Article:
(A little late in the day; this draft got held up in the finishing and is just making it into the end of February - it should have appeared a month ago*)
A word of warning to those who choose to read ahead, this post is going to get detailed and a little technical (not to mention a little long) because, not having made marmalade in a while, I have done a fair amount of research for this project. For the sake of my future preserving self, I am recording a little of what I have found, so be prepared for what may be a surfeit of detail.
Marmalade, it seems, is pretty much an exclusively British obsession in the early months of each year. Seville Oranges - sour, coarse, pippy - arrive fleetingly on our shores from the beginning of January; the Spanish seemingly happier to sell their crop to us than to use their own harvest. No other oranges will really do to make proper British marmalade, the bitterness of a Seville being essential to a sophisticated marmalade palate. Some of us even become a little fanatical in our desire to perfect these bitter sweet preserves and to record the experience and compare notes and preferences.
American tastes, by and large, do not seem to run to marmalade; national palates there, so I am told, are attuned to sweeter or saltier preserves (grape jelly and peanut butter? ) and having, in any case no history with or crop of bitter fruit to use have no need to have acquired this particular foible. However, whether you consider a taste for marmalade refined, acquired or aberrant probably owes more to your geography and upbringing than to any absolutes of taste or sophistication.
Marmalade making, like all preserving, is a bit of a science. A certain proportion of fruit to liquid to sugar, the natural pectin of the fruit put to use to provide a set, but broad method and fine detail allowing the maker to exercise both choice and skill. The shred can be coarse and chunky or fine and delicate; marmalade can be very tangy with pith included in its body, or it can be clear gelled, pithless and shredded fine or, in extreme cases, shredless (although I think the fans of this last variety probably buy theirs off the supermarket shelf).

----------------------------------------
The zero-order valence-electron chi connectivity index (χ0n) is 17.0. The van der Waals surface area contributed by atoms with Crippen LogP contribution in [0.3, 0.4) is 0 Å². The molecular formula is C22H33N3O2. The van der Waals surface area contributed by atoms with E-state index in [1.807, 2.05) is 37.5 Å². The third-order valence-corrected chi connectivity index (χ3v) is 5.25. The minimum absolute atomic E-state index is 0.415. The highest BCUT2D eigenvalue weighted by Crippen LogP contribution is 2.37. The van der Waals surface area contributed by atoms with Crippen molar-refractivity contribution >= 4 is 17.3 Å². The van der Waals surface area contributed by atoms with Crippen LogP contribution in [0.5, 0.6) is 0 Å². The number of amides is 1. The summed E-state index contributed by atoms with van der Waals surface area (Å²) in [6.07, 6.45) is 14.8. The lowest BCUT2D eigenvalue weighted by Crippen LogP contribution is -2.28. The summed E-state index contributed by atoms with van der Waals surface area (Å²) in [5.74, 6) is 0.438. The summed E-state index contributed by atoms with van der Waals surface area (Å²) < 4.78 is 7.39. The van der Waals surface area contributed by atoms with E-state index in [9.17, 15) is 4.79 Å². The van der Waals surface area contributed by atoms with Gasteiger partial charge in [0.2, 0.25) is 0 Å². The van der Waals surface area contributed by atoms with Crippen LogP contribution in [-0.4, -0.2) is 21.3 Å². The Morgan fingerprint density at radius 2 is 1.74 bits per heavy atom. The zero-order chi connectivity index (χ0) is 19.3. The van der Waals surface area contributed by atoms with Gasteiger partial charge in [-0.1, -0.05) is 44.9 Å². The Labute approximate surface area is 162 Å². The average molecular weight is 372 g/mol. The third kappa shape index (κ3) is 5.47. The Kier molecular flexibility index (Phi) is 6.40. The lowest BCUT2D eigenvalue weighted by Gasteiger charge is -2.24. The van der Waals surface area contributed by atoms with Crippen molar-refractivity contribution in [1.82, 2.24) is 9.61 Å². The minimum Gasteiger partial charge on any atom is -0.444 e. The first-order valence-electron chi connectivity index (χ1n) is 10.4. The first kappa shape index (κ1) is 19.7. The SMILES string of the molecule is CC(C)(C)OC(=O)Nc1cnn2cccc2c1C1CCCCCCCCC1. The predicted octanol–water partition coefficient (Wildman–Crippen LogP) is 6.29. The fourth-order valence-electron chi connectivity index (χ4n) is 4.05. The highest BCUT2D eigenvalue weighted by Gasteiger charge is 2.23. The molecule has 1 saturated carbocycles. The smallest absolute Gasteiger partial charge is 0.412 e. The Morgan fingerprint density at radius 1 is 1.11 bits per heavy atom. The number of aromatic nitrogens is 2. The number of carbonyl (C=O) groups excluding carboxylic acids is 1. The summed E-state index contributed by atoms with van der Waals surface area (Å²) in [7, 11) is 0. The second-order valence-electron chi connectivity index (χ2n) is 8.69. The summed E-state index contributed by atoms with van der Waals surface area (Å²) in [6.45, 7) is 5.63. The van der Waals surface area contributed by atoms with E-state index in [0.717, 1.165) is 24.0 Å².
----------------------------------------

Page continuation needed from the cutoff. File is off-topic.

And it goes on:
Tawnys and Vintage Oxfords lie at the heavier, tangier end of the spectrum and the more delicate, perhaps wimpy, Golden and Silver Shreds at the end where my taste buds were, in childhood, more comfortable (the alternative being my father’s Oxford thick cut for which I still have no fondness). My palette has developed and sharpened a little over the years; tangy is good, so long as not too thick and dark, and I prefer my marmalade with a little substance, more orange than tawny, with peel and never too sweet or syrupy.
So what else did I find out? I found that there are numerous techniques, preferences, and conflicting tips; there are those who boil whole oranges and then cool, peel and shred them before adding sugar; these fast workers will typically have their marmalade made in a day. There are others who slice the fruit first and then take a couple of days over the affair. There are those who swear by unrefined sugar to avoid “toxic froth” (although I think that this may in fact be toxic tosh and the unrefined and brown sugar contingent simply prefer their marmalade darker and more caramel tasting); the opposing camp profess a better colour and flavour will be created by white granulated (never caster or icing which will give you problems), and, finally, there are those who warm their sugar while others think that this is a waste of time.
I scoured my bookshelves and the internet and found an obscure and sketchy recipe that took three days to prepare and this time factor, to my mind, translated to a superior marmalade (although there is no other evidence than time taken to suggest that this is true). An idle comment from somewhere that water is not the only suitable liquid led me to believe my marmalade might be more “orangey” if I were to substitute the juice of sweet oranges for some of the water, and this, coupled with the appearance of blood oranges alongside the Sevilles, led me to believe, further, that I could make a luxurious product with a particularly beautiful colour if I mixed the two (although, quite possibly, I have only made it more expensive).